The Regiment, March 26th 1898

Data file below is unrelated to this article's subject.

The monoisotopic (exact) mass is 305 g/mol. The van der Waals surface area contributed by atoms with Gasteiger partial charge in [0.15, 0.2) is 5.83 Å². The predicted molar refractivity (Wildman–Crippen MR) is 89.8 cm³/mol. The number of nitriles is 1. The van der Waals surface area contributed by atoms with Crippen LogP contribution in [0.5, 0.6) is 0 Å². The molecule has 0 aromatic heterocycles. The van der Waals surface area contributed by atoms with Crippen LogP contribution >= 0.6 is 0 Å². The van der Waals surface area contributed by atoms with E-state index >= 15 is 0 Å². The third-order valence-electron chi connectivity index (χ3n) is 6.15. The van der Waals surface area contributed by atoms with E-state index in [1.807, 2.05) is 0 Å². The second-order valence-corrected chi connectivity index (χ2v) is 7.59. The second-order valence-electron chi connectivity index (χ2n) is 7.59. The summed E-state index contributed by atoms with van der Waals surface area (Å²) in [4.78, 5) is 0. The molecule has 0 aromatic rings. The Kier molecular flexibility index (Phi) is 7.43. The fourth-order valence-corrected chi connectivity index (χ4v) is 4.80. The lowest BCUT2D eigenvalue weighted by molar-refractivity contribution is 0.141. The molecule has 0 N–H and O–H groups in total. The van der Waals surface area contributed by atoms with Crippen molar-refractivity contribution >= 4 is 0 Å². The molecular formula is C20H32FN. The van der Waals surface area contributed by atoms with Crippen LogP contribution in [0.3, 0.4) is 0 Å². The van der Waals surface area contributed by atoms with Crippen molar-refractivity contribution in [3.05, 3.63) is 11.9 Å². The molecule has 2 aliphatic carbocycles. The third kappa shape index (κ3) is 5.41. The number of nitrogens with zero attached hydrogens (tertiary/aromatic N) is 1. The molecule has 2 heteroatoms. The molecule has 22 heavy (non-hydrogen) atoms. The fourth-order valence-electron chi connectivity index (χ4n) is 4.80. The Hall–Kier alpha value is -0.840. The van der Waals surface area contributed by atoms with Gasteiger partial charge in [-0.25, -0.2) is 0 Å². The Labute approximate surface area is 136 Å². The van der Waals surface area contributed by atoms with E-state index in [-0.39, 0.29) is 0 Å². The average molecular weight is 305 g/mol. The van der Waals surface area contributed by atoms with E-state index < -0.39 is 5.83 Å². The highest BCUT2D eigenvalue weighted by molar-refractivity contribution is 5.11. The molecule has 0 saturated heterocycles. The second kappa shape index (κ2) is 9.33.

March 26 1S98 THE REGIMENT MILITARY STATIONS. THE ISLAND OF ST. HELENA. St. Helen a ,called bv the French St. Helene, is a lonely island in the Atlantic, 1,200 miles from the West Coast of Africa, 1,695 from CapeTown, and 4,477 from Southampton. It measures 10 miles bv 8, and has an area of W 947 square miles. It is part of an old volcano, and reaches 2,823 feet in High Hill. Its shores face the ocean as perpendicular cliffs 600 to 2,000 feet high, and are in many places cleft by deep narrow valleys. The climate is, generally spe.iking. healthy, while fishing and potato growing are the principal occupations of the inhabitants, which number about 4,000 and odd souls. Previous to the cutting of the Suez Canal, St. Helena was a favourite port of call for vessels bound to and from India by the Cape of Good Hope, and the inhabitants did a large trade in furnishing vessels with provisions ar:» othtir supplies. But the shorter route Jacob's L add er,St. H e l e k a .afforded bv the Canal and the SeaRed has entirely destroyed the trade, and the island is speedily going from bad to worse. Since 1890 the British Government has been withdrawing the garrison, though on the other hand, James­town, the capital, 011 the north-west coast, has been made a second-class imperial coaling station, and carefully fortified. St. Helena was discovered by the Portuguese in 1502, and taken po^ession of by the British East India Com­pany in 1651. They remained masters of the island down to 1834, but since that time it has been administered by a governor and an execu­tive council of four members. The island is chiefly celebrated as the place of Napoleon Bonaparte's imprisonment from 1815 to his deatii in 1821. His home was the farmhouse of Longwood, three miles inland from James­town and the spot where he was first buried lies about one mile to the south-west. The island is watered by numerous brooks, and about one-fifth of its surface is fertile but the native vegetation now becoming rapidly extinct was of avery remarkable character, many of the species being peculiar to the island. The chincnona tree grows hereon the highlands, and many of the hills are crowned with planta­tions of Scotch firs. As already remarked, the climate is temperate, and invalids from the hot regions of the east recover rapidly under its influence. Earthquakes have been frequently felt. As a military station, St. Helena is, we believe, without doubt the most unpopular in Ihe British Empire. There *Kg q S M *nothing for iornmy to do in so con -'5^2 alined space, and if we are rightly informed, the only amusement avail-1 able for either officers or men is a little boating, fishing, and shark shooting, j Detachments of line regiments quar­tered on the island remain abut short time, but the men of the Royal Artillery bewail their fate, as their period of service, according to a recent coiTespondent, lasts three years in this isolated island. We understand that it is contemplated by the authori-[ties in the near future to withdraw the troops, or I lie greater portion of them, and hand the garrisoning of this coal­ing station over to the Admiralty. They cannot, we fancy, carryout thisf scheme too quickly to please Mr. T. Atkins. Jamestown, St. Helen a .EDITORIAL. A CORRESPONDENT has sent theme following cutting taken from some provincial paper 1 1 RANTED, a thoroughly experienced Man,age about 30, as l’OTMAN (uniform worn)—m ust be about 6ft. in height, and not afraid of work—no windows or pewter—wages 27s., no beer.—Apply, or write to Baynes, Duke of Devonshire, HighRoad, Halham .N. B.—No army men need apply. I quite agree with the correspondent that the sentence “No army men need apply” is anything but complimentary to the Service. I can merely assume that this man Baynes, of tiie Duke of Devonshire, is only an ignorant individual, who has never studied the good qualities of a soldier. The pot-house is suit­ably situated, but the name of the village should read Balaam, and not Balham, for certainly the proprietor is an ass, but not nearly so clever a one as that recorded in biblical history. --------On November 6th, 1S96, a number of old members of the sergeants’ mess of the Innis- killing Dragoons met together to consider the best means of assisting those seeking employ­ment after their tour of duty with the regiment had ceased. I am glad to be able to state from a communication I have received from the Secretary that the association is flourishing. In connection with this praiseworthy organisa­ tion is an annual dinner, the last one being held at the Victoria Hotel, Farringdon Road, 011 St. Patrick’s Day, March 17th, 1897, when many old Inniskilling Dragoons gathered round the cheerful table. Everyman who can possibly do so should make a point of being present at these annual reunions, which tend so much to weld together the brave hearts of the past with those of to-dav. The office of the Association is 14, Coventry Street, Piccadilly, W., where all communications will meet with the earnest attention of the courteous secretary, Mr. J. W. Steele.--------- I should like very much to increase the size of The Regiment, but this would entail a penny per copy for postage. It seems a shame that papers like the Queen should be allowed togo for^d. and The Regiment if increased for id. The double Christmas Number of the Queen weighed 5 lbs., but still it was sent for id. The postal authorities could not do better than allow all papers togo for id., seeing the great national educational service they render. I understand that a petition is to be presented to Parliament, asking that the charges may read as follows :—Under 4 ozs., ^d. 6ozs., £d. 120ZS., id. 24 ozs., 2d. If granted, these charges would not only abe great boon to publishers of papers throughout the country, but to the reading public at large. Anyone interested in this subject should write to Mr. y W.t Andrews, Secretary, Press Postal Reform! League, The Hull Press, Hull. a --------5. I must ask those who entered for the lastS word competition,“ Metropolc," to give me a^ little breathing time. There were over 4,00c* lists sent in, and each list contains about ioc6 words. F'very word has to be carefully checked by two members of the staff, so that it will take6 a little time before I am able to publish the result. Here is anew list of readers who have be-s come members of the Army Working Guild :—^Miss Kate Currie, Bournemouth A.Miss MJ* Dunne, Thomastovvi Ireland Miss F.A.^ Hamilton, Dublin !-A.C. Linder, Putney!1 *Heath C.Rees, Esq., Carnarvon. £ • ______ p I have to thank the following members for*” -subscriptions and parcels of clothing for the^ Army Working Guild :—‘‘Union Jack,’ 2s. 6d. Miss Kate Currie, 2s od Mr. H. Francis, 2s. r*od. Miss F.A. Hamilton (clothes) Mrs. P. Lcveson8 (clothes) Miss Strickland (clothes) C.Rees,’* Esq. (clothes) Lady Stirling (clothes). ,r'--------*y Here is a letter I received from Mr. T.H.e Roberts, Editor of Illustrated Bits ,who deserves the greatest praise for all he has done for the" Balaclava heroes. Dear Sir,—I have to acknowledge with very many thanks receipt of a parcel of clothes which you have been good enough to send for the *Survivors of the Balaclava Charge," and which I will undertake to distribute amongst the most deserving. With renewed expressions of mv sincere thanks for your kindly assistance to these poor veterans, i Yours faithfully and obliged, The Secretary, T.H. Roberts .<Army Working Guild. My note sometime ago about giving some of the numerous fatigues in garrison to men ’who have left the Army brought me many letters from officers serving, in every case praising the scheme. One officer says:— "Here most of my men are employed shifting stores and loading and unloading wagons, and we never have a man for parade. I see no reason why employment such as grooms, 'servants, gardeners, and orderlies to staff officers and departmental officers, which at present are the bdte noire of all C.O.'s should not be given to reserve men. The present state of things cannot goon long, something more must be done for the employment of the men after leaving the service, as most of them have no trade and cannot compete in the labour market.”